By Sam Millen, March 4, 2016: “Why would anyone want to be a martyr?” Maggie Dawn asked that question in an online post for The Christian Century. She continues,
“T. S. Eliot explored this idea in his portrayal of Archbishop Thomas Becket in Murder in the Cathedral. Eliot’s Becket dreamed of martyrdom because he was far less afraid of pain and death than he was of the prospect that his life might be insignificant and forgotten. Becket faces four temptations in the drama; the first three parallel the three temptations of Jesus in the wilderness. But the fourth brings Becket face-to-face with his dream of martyrdom as the tempter asks him:
What can compare with glory of Saints
Dwelling forever in presence of God? . . .
Seek the way of martyrdom, make yourself the lowest
On earth, to be high in heaven.
Becket realizes the subtlety of the temptation. If he became a martyr to satisfy his own desire for fame and immortality, he would not be a true martyr but a traitor to his own ideals. He concludes:
The last temptation is the greatest treason:
To do the right deed for the wrong reason.”1
Becket’s struggle, as portrayed by T.S. Eliot in this drama reminded me of a familiar verse in 1 Corinthians 13. “And if I give all my possessions to feed the poor, and if I surrender my body to be burned, but do not have love, it profits me nothing.” (Verse 3, NASB) Helping the poor is the right thing to do. Being willing to die for our faith is also the right thing to do. But if we don’t do it because we love, it’s worth nothing? If love is the right reason, then what is the wrong reason? Selfishness.
It’s human nature to be selfish. In life, we often do the right thing because we benefit in some way. In a certain sense, there is nothing wrong with that – making good choices because we want the rewards. For instance, we may avoid desserts and get some exercise to improve our health, lose weight, and even live longer, but those are all reasons based on the thinking of, “What’s in it for me? What do I gain from this?” In many cases, it is fine to fulfill our needs and desires, but this can never be the basis of any loving relationship. How would my wife feel if I married her to get Canadian citizenship (which is nice to have!)? But how many Christians are merely using God by aspiring to receive citizenship in heaven? There is nothing wrong with looking forward to walking on streets of gold and living in a mansion, but if our relationship with God is based on that desire alone, it is not love. It is selfishness.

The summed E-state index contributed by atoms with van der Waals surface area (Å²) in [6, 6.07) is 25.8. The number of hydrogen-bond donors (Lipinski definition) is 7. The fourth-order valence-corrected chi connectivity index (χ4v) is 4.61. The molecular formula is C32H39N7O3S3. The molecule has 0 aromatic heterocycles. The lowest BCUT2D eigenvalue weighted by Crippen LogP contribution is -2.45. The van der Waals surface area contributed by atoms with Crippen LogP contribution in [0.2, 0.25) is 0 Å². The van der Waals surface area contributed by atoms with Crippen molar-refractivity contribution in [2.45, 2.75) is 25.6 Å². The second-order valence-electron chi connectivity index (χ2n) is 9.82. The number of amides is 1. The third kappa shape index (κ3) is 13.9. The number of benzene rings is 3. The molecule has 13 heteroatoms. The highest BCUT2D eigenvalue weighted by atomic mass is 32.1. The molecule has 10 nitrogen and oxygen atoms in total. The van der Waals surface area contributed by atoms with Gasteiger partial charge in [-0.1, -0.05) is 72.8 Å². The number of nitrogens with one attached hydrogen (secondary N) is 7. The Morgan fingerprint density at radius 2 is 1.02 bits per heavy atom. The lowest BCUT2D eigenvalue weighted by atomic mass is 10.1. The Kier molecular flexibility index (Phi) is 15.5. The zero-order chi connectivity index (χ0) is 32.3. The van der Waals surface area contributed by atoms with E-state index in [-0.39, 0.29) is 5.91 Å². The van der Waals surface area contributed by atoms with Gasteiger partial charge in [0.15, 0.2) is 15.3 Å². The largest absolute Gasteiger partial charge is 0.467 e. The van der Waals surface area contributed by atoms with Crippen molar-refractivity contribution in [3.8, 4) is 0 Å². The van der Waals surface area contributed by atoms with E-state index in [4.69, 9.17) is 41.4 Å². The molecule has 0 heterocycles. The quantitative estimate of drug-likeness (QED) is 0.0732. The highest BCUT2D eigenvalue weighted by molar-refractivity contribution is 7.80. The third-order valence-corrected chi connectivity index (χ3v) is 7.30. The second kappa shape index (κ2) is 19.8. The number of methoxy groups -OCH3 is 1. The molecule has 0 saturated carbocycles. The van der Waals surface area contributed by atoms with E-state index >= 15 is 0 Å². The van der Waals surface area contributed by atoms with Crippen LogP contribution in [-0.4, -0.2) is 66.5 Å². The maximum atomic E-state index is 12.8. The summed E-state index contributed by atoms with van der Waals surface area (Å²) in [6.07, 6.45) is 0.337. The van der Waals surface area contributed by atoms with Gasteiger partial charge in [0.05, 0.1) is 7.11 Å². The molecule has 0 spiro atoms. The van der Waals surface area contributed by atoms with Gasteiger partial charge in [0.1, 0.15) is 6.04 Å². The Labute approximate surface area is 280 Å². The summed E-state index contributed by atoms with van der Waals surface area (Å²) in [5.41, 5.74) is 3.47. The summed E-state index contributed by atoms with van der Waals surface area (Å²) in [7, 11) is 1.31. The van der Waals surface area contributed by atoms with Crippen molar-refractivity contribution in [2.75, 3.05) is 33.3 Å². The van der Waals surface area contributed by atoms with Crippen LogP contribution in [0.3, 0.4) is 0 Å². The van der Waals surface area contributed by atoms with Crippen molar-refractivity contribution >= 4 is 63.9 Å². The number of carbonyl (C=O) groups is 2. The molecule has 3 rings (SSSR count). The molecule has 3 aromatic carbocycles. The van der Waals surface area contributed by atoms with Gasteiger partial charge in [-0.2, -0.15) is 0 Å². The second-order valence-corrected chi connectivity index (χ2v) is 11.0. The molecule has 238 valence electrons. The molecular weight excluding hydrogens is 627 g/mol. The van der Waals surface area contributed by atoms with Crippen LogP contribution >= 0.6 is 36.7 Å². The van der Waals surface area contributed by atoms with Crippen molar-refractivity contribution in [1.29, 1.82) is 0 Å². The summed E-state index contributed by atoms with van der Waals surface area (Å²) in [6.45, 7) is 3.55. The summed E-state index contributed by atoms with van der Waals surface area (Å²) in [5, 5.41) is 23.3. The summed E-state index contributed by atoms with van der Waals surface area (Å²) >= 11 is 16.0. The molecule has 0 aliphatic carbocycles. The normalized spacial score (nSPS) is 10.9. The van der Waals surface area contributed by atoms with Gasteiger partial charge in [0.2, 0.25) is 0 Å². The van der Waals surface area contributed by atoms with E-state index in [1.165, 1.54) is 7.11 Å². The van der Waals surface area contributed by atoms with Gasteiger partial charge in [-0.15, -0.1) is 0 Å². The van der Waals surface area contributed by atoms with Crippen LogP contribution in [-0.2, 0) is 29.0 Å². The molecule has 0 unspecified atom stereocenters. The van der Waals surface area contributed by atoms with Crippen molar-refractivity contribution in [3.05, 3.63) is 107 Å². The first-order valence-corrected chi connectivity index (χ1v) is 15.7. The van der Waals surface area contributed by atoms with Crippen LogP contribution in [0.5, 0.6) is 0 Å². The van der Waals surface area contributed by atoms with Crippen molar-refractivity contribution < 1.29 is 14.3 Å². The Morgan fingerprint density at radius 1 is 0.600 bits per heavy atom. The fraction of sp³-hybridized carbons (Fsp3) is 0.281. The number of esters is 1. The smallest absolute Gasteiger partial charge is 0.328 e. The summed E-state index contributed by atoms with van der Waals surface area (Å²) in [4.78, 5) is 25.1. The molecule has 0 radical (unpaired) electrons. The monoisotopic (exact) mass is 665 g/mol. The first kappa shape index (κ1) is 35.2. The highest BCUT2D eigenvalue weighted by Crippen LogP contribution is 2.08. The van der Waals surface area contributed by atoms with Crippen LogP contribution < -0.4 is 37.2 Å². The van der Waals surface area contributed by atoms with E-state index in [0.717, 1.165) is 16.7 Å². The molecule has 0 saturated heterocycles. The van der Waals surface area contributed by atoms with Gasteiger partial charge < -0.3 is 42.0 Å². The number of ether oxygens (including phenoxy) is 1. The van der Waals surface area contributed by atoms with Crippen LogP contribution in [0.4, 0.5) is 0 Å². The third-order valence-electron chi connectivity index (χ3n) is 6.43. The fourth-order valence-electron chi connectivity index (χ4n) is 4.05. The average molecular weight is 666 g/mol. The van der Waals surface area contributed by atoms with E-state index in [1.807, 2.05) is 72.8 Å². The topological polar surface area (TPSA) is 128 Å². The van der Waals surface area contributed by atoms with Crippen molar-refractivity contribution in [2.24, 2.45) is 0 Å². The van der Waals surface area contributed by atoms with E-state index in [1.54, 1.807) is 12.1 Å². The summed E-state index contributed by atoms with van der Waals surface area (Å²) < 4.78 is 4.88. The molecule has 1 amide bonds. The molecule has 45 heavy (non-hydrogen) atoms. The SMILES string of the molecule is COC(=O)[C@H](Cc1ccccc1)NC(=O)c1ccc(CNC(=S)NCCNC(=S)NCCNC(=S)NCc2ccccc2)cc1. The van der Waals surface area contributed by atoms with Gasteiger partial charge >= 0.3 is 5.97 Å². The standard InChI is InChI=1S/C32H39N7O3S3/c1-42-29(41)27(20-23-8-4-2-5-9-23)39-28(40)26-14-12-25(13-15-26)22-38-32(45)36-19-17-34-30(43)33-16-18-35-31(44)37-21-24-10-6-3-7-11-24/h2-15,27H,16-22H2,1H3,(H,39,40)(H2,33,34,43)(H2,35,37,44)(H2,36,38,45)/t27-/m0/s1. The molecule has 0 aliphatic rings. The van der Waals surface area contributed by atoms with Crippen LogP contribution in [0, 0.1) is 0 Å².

In my view, this is the clearest definition for legalism – selfishness. It is navigating a system to get what we want – heaven. Doing the right thing for the wrong reason, and an added temptation for Adventists – keeping the right day for the wrong reason. What is the solution for legalism? It is certainly not disregarding God’s law. Immorality is also based on selfishness. Remember Jesus’ story often referred to as the parable of the prodigal son (Luke 15:11–32). There were actually two sons. The younger son broke all the rules. He was definitely immoral and selfish. But the older son was just as selfish, even though he was very moral and kept all the rules. The problem was, neither son loved the father. The sons did not want a relationship with the father. They only wanted what the father could give them. Both sons were selfish. It is easy for church members to point the finger at the ‘younger sons’ – the sinners who break God’s commandments – and condemn them for being immoral and selfish, but keep in mind that the older son worked very hard and kept all the rules, motivated by a desire to secure his inheritance. He did the right thing for the wrong reason. His behavior was driven by an ambition for inheriting what the father owned. If there is no heart change, ‘younger immoral sons’ simply switch and become ‘older moral sons’ when they join the church – they do the right thing for the wrong reason.2
So what is the solution for legalism? What is the solution to doing the right thing for the wrong reason? What is the solution for selfishness? Love – God’s love. Not just hearing about God’s love, but actually experiencing God’s love. “We love him, because he first loved us.” (1 John 4:19, NASB) Only God’s love can change our selfish hearts. I remember when I realized I truly love my wife, Angie. It wasn’t just because she is a very good-looking, educated, and polite Canadian. During a very embarrassing incident when we were dating, Angie showed me unbelievable grace, kindness, and compassion. She demonstrated unconditional love and acceptance. How can I not love her?
I love God because he loves me unconditionally – even though I don’t deserve it, even though I’m a selfish, miserable sinner – he saved a ‘wretch’ like me. I no longer need the promise of eternal life for motivation to do the right thing. As crazy as it sounds, I trust in God’s love so fully that if I don’t end up in heaven, I will still be grateful – it will be for my own good. Heaven is ruled by love. Don’t’ get me wrong, I want to go to heaven as much as the next person, but think about it, if my heart remained selfish, why would God torture me (and everyone else) in heaven forever (remember Lucifer?)? I won’t be tortured in hell forever either (my favourite Adventist doctrine!). The bottom line is this: God loves me more than I could ever comprehend or even imagine – and that is why I love him. Any other reason to follow God is selfish legalism – doing the right thing for the wrong reason. As T.S. Eliot said, “That is the greatest treason.”
- For much more on this theme, please read Timothy Keller’s book, Prodigal God.